Why you should beware of your smartphone—and the invisible blue light it emits


Constantly looking at digital devices may have unforeseen consequences for your health

Blue light is everywhere. It’s emitted by computers, televisions and smartphones.

It’s also the cause, in some cases, for accelerated blindness and eye disease, according to a new study. Constantly looking at digital devices kills cells in the eye’s retina, and can lead to macular degeneration, an incurable eye disease that usually begins when people are in their 50s or 60s, a recent University of Toledo study found.

Blue light can cause a “poisonous” chemical reaction in the eye’s photoreceptor cells and, when those cells die, they’re gone forever. The good news: There’s a way to prevent the cells from dying.

Ajith Karunarathne, assistant professor in the department of chemistry and biochemistry at the University of Toledo, found one type of molecule — called the antioxidant alpha tocopherol, which is derived from Vitamin E — can stop the poisonous reaction.

As people get older, it’s harder to fight eye disease. Karunarathne said he hopes this research leads to the invention of preventative measures, such as eye drops to protect the retina.

Blue light in the dark can be especially dangerous, previous studies show, and this type of light has been linked to cancer, diabetes, heart disease and obesity, according to a Harvard University study.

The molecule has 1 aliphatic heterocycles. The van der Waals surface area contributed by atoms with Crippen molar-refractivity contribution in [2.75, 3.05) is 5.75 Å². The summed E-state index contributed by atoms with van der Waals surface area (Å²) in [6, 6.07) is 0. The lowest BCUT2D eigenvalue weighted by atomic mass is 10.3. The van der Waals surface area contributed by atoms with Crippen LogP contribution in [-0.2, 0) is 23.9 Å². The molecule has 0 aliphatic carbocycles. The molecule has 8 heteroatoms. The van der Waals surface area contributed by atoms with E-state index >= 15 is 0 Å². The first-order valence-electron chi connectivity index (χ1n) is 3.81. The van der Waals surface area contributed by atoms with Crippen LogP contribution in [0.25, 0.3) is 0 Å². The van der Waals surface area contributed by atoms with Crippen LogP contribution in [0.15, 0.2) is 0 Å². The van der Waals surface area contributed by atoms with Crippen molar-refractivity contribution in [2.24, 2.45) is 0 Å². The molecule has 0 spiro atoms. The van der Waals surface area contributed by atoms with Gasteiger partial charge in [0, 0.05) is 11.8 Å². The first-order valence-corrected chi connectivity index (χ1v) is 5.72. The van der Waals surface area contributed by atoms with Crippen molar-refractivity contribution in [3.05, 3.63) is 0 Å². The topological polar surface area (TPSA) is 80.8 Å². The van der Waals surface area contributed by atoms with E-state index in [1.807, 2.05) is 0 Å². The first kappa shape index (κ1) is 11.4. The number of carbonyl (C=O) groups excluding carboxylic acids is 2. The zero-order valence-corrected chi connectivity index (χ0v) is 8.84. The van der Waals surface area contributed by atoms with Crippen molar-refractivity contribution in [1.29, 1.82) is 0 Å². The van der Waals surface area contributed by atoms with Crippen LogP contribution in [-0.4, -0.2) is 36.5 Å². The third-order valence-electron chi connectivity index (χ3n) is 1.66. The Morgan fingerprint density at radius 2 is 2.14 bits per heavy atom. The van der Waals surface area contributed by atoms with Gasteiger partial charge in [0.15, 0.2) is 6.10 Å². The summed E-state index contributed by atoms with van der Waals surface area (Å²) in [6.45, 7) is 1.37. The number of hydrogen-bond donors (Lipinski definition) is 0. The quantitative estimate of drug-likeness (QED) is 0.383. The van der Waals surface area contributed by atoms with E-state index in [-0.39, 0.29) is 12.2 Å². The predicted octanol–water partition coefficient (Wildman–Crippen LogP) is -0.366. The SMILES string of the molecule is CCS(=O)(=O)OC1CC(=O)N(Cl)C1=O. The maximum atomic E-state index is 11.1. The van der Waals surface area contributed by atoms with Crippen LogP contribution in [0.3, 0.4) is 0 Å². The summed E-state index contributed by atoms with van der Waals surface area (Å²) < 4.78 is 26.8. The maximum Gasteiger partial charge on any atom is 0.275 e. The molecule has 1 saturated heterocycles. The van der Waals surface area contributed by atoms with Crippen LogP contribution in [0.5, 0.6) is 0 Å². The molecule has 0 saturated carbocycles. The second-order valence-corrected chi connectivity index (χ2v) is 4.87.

The reason is unclear, but researchers have associated exposure to blue light with a decrease in melatonin, the hormone that affects circadian rhythm — the 24-hour human body clock. When the circadian rhythm is off, so are blood sugar levels, which can lead to obesity and diabetes. Screen time is also associated with depression among adults.

The problems connected with blue light may only get worse. American adults spend more than 11 hours a day looking at screens and check their phones every 10 minutes on average.

Amazon sells glasses that block the damaging effects of blue light. They cost between $9 and $60. Refrain from looking at digital devices in the hours before bedtime, and expose yourself to bright lights during the day, which affect the way you sleep at night, as well as your mood and alertness, the Harvard study found.

And if you’re still constantly looking at a screen, remember to blink regularly. Focusing on a screen decreases reflexes and tear production, which causes dry eyes, according to the College of Optometrists.

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